First International Sport Pilot Fly-In

Dan Johnson, president of the Light Aircraft Manufacturers Association, is an expert on Light Sport Aircraft.

“Too much fun!” was a common exclamation of my Alaska ultralight friend Mike Jacober. His signature phrase ran through my head as 18 airplanes, mostly LSA, arrived at the Freeport, Bahamas, airport for the first International Sport Pilot Fly-in over Dec. 10-12.

For many this was their first flight over the ocean (including yours truly). It isn’t far — 85 nautical miles, less than one hour — and it isn’t hard (unless you go for a swim en route…none of us did, thank goodness!). But flying out of sight of land, even for a short time, is rather attention-getting.

A number of us gathered at Banyan Air Service at the Fort Lauderdale Executive Airport, getting first-class treatment and fuel discounts from this “gateway FBO” to the Bahamas. Bahamas Tourism/Aviation Director (and fellow pilot) Greg Rolle gave a thorough presentation of the requirements to fly internationally. Each pilot had to complete lots of government forms but they weren’t too difficult and the great help made it go quickly. Then, we all gathered our resolve, fired up our engines, and took off across the Big Drink. Of course, this is nothing for those few LSAers who have crossed the Atlantic and Pacific, but it had me on my toes and I suspect most of us felt similarly.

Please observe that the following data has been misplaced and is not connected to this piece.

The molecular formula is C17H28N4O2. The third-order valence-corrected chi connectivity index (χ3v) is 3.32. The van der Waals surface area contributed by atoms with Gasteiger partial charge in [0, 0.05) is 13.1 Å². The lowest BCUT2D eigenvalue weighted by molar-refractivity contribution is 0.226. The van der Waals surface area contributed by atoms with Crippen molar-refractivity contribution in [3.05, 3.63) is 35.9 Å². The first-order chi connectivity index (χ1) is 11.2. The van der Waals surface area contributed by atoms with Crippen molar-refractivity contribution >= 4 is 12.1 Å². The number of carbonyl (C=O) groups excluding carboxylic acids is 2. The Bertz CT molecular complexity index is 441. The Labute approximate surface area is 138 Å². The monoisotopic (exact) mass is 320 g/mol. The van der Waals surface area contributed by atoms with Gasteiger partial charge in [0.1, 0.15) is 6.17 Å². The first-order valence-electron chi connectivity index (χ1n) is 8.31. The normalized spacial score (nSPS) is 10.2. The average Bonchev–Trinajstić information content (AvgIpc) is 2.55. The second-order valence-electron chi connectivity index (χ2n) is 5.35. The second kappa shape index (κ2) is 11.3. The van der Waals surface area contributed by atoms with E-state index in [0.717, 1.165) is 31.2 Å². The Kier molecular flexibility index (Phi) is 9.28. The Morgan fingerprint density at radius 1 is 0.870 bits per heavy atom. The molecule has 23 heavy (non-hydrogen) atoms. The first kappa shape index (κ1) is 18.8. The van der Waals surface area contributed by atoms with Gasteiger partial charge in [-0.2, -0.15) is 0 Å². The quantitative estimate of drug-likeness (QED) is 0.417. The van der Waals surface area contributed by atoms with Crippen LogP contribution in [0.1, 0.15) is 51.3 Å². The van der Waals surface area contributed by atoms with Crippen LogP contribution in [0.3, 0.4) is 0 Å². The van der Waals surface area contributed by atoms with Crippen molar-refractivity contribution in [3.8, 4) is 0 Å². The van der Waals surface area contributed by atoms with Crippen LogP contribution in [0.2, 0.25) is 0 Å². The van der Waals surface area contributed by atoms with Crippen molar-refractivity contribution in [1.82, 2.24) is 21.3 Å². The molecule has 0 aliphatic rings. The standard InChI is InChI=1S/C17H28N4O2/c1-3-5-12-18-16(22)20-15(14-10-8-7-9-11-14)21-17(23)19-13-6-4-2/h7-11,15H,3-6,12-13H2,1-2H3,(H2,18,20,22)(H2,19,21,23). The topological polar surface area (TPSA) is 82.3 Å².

An hour later, we landed one after another at Freeport to a warm reception by Bahamian authorities. We breezed through Customs and waiting taxicabs took us to a deluxe resort where we could all revel in our satisfaction of making the ocean-crossing voyage.

Thanks for this great experience go to Randy Hansen and David Oord of EAA, who worked with the Bahamas Tourism team to make the Sport Pilot certificate accepted at all airports throughout the islands.

Continuing Bahamas Fly-ins and other LSA activities are planned and, if you get the chance, be sure to take the opportunity. Special thanks to Breezer Aircraft USA boss, Mike Zidziunas, who loaned me a Breezer, and who very competently helped me prepare for the flight. Mike’s enterprise plans regular Bahamas fly-outs and you should contact him for advice. He’s a wealth of knowledge, having lived on and sailed throughout the islands for five winters.

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